The Repeated Failure Of The US And UK Governments' 'Add More Hay' Approach To Surveillance
from the sipping-from-a-firehose dept
Recently we wrote about a UK Parliamentary report absolving the UK spy agencies of any responsibility for the failure to stop the killing of a British soldier last year. Significantly, one explanation given for the fact that the UK’s MI5 undervalued the threat, despite investigating the men responsible several times, was that it has several thousand suspects under surveillance at any one time, and so it was beyond its capabilities to follow all leads thoroughly.
Of course, that is a consequence of the “needle in a haystack” approach that the US and UK agencies have adopted: collect as much information as possible in the hope that somehow it will be possible to sift through all the irrelevant hay to find the needle. But as an important piece by Coleen Rowley in the Guardian points out, this is not the first time that a “failure to connect the dots” from information to hand resulted in missed opportunities to stop attacks:
as an FBI whistleblower and witness for several US official inquiries into 9/11 intelligence failures, I fear that terrorists will succeed in carrying out future attacks — not despite the massive collect-it-all, dragnet approach to intelligence implemented since 9/11, but because of it. This approach has made terrorist activity more difficult to spot and prevent.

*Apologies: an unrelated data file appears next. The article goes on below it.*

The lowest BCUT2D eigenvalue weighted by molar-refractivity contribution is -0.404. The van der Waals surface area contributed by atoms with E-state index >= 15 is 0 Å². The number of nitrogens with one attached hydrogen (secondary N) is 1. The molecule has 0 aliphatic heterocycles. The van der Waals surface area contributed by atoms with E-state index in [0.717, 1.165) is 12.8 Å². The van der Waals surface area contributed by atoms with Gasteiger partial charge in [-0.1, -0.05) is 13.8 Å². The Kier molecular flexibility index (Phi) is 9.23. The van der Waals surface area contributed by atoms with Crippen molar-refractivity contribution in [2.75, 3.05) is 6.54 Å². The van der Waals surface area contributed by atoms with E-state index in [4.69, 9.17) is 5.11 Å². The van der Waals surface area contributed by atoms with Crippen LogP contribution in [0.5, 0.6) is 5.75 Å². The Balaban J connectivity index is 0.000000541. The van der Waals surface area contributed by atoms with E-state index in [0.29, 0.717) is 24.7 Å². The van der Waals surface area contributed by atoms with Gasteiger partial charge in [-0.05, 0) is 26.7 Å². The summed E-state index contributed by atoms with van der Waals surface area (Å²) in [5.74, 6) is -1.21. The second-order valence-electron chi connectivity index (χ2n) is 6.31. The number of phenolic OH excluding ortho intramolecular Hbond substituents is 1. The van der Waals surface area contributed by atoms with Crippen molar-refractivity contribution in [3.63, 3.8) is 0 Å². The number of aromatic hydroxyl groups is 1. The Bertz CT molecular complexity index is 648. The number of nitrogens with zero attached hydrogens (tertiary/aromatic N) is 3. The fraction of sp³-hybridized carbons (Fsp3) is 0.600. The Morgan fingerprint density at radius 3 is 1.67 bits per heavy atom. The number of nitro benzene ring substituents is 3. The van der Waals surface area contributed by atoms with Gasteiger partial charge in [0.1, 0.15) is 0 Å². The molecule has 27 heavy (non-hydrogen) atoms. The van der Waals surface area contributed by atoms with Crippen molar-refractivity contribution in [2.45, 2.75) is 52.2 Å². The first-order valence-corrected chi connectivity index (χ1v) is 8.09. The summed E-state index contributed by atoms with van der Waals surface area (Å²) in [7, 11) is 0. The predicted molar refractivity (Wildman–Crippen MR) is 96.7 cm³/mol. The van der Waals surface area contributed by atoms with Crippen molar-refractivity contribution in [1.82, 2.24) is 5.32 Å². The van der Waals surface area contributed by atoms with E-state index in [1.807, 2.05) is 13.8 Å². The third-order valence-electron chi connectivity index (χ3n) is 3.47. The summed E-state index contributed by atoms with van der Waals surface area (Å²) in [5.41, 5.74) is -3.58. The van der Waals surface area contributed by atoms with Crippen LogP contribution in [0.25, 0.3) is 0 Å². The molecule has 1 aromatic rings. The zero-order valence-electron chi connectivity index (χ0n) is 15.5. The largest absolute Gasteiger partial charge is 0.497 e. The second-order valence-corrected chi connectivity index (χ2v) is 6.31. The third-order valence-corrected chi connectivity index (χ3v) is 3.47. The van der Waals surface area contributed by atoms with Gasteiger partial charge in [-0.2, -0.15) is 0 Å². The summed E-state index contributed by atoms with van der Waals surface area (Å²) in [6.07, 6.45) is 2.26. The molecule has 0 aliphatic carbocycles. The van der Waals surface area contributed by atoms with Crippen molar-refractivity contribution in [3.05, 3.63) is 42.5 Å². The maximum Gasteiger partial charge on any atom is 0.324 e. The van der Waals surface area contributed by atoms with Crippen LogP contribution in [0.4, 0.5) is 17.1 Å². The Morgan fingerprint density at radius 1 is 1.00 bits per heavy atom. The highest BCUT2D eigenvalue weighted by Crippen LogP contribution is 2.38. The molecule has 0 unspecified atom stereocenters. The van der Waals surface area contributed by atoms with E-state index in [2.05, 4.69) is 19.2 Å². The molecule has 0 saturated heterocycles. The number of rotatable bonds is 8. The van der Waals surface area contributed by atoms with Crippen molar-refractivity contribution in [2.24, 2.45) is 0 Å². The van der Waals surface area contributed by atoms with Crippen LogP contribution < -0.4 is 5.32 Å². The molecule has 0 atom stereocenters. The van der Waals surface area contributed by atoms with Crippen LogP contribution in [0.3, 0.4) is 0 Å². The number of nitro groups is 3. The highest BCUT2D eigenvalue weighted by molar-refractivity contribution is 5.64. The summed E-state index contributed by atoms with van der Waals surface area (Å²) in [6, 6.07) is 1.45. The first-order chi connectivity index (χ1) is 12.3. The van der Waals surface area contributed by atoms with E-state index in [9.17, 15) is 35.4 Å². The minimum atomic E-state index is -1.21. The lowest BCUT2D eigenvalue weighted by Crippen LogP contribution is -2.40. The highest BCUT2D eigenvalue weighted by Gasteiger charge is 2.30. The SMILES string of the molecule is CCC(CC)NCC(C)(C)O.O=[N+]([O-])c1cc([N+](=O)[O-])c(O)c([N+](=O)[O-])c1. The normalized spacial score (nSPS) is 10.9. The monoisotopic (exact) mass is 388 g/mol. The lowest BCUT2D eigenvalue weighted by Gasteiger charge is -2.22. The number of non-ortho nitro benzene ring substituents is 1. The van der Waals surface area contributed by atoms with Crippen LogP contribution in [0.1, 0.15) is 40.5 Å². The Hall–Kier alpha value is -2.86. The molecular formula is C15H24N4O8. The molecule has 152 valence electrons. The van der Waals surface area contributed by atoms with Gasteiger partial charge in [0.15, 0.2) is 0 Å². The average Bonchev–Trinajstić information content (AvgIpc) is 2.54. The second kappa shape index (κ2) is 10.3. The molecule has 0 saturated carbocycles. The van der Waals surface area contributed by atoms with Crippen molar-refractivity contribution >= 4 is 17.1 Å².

She reminds us:
The common refrain back then was that, pre 9/11, intelligence had been flowing so fast and furiously, it was like a fire hose, “and you can?t get a sip from a fire hose”. Intelligence such as the Phoenix memo — which warned in July 2001 that terrorist suspects had been in flight schools and urgently requested further investigation — went unread.
She details other instances of recent intelligence failures where having too much information meant that key leads were buried, and opportunities to stop attacks lost. In other words, US and UK agencies have over ten years of bad experiences with the “collect it all” and “needle in a haystack” approach to intelligence gathering, and yet it remains their principal response to successive attacks and continuing failures. Rowley concludes:
After Edward Snowden described just how massive and irrelevant the US and UK monitoring had become, people started to grasp the significance of the saying: “If you?re looking for a needle in a haystack, how does it help to add hay?”
Of course, she’s not the first person to make this observation — for example, Techdirt pointed this out over a year ago. But as someone who has worked for the FBI, and been privy to many secret details of surveillance operations, Rowley speaks with a special authority. Her article in the Guardian is well-worth reading — especially by all those who continue to advocate the disproportionate and ineffective “add more hay” approach to keeping the public safe.